I have no experience with lead-acid batteries, nor any other kind dealing with photovoltaic or other alternative electrical generation.
However, my research for our near future system has led me (pardon the inadvertent pun) to discount lead-acid batteries entirely.
They are very expensive, and they cannot last more than six years in bad cases, ten in the very best. That means that once a decade you are faced with apending $5~10,000 for replacements, and have tons of lead to deal with along with the dangerous acid. No thanks, I'll go another route.
I have recently discovered Thomas Edison's nickel-iron battery. It's not a direct, one-to-one drop in replacement for the lead-acid battery, but it comes very close. (The electronic controls are somewhat different, and the number of cells required is slightly greater.) They are even more expensive, but they last up to a century. Jay Leno and his wife each have a Detroit Electric car from the pre-WWI era, running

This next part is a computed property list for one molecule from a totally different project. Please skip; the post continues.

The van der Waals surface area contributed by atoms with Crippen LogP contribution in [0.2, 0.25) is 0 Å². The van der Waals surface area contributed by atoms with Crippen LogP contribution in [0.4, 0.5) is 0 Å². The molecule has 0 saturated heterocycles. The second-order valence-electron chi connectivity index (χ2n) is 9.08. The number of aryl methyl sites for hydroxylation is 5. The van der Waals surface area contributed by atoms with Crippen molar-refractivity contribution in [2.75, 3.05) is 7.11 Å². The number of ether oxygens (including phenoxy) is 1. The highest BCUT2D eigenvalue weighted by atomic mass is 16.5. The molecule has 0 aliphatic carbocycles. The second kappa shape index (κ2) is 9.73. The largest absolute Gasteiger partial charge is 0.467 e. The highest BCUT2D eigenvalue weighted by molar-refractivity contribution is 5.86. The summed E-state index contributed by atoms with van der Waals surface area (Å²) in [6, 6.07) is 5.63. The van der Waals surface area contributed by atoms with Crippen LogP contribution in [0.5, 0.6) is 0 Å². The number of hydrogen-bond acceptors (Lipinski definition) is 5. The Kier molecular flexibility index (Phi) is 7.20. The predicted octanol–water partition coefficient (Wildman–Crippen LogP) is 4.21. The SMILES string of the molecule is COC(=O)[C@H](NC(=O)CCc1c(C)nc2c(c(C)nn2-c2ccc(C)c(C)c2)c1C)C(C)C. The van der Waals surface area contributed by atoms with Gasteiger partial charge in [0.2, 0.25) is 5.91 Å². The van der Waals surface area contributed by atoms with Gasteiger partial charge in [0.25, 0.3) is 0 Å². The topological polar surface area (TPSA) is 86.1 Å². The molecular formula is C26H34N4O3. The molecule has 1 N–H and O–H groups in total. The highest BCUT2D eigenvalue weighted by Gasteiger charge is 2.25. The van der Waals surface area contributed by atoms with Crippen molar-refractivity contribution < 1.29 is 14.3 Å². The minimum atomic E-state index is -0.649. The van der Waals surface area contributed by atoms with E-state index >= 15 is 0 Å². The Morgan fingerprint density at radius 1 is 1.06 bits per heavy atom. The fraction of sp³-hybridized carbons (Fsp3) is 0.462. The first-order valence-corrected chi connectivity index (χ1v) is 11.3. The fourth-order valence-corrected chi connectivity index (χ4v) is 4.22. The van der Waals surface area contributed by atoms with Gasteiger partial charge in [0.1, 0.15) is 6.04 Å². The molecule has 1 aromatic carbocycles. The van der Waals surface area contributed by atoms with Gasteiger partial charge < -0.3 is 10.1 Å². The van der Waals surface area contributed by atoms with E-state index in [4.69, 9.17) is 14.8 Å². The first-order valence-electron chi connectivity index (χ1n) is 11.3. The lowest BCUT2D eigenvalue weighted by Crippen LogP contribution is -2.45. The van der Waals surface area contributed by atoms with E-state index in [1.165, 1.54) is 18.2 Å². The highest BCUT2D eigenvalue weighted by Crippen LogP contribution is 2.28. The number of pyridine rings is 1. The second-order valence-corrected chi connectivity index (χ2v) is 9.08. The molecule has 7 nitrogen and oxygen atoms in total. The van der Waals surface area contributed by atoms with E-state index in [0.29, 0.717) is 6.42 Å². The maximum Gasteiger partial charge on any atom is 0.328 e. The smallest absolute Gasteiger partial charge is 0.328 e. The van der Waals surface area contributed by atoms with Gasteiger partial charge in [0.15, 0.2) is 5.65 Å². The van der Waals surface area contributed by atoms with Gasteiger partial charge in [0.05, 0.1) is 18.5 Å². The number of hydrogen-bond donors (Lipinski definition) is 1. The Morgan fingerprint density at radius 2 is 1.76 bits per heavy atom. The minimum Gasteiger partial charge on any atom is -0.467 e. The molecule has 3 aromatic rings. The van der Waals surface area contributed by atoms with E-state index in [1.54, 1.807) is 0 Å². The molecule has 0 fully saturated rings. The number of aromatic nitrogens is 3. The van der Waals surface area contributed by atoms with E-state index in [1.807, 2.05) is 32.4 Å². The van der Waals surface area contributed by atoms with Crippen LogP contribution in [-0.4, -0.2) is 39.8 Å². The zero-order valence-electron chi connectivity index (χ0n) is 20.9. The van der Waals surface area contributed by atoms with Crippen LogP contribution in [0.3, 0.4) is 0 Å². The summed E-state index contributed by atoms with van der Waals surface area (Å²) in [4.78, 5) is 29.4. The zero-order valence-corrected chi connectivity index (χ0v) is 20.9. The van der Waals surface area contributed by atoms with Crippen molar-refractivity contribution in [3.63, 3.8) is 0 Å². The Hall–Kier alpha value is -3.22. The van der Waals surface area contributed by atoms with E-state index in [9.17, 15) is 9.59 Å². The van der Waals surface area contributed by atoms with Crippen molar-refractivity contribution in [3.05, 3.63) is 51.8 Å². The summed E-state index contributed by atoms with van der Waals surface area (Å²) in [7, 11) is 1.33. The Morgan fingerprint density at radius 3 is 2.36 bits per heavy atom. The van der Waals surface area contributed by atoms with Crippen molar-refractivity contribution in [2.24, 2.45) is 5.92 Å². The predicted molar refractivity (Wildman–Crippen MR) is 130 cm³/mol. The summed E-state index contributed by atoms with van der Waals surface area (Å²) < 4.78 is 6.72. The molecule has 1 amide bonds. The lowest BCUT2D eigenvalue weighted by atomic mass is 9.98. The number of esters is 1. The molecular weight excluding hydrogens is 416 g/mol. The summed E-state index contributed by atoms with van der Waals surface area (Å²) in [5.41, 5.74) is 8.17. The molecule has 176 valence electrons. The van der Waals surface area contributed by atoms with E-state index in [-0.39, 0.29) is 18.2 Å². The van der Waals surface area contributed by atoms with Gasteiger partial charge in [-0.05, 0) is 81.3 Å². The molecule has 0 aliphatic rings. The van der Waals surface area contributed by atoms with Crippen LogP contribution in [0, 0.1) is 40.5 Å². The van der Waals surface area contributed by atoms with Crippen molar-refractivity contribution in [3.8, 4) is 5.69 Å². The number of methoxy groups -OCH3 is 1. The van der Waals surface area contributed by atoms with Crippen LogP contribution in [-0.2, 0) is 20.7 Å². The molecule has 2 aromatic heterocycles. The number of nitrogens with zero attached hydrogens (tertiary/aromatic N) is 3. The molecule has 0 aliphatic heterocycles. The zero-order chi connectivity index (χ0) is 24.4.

with the same batteries installed at the factory. Others have batteries that are 50 or 60 years old
and still running at the rated capacity.
I'll probably spend 15~20% more for the initial purchase, but that will be my final cost for batteries. They'll outlast me, fer shure, and probably the solar panels on the roof as well as the electronics to keep 'em going.
Neither nickel nor iron is toxic, like lead. The Potassium Hydroxide (KOH) electrolyte is far less dangerous than sulfuric acid (H2SO4). Of course, they produce hydrogen, but because the electrolyte is compatible with platinum, it can be captured and returned to the cells as water by catalytic cell caps, so there is no need to vent them, and they go a very long time without needing additional water. They operate in temperatures from -40~+60°C. They can remain uncharged for decades, even dry out, and there is no necessity for do much more than refill the electrolyte and charge them.
The Edison Battery Company was sold to Exide a few decades back, and they stopped making them. But there are three importers that I have found who can fill your needs. One's a dozen miles from our Colorado home. Another is in Montana, but I have forgotten where the third is located.
Check out the enthusiasts' web site http://www.nickel-iron-battery.com
where Ian Soutar gives much more detail on this technology.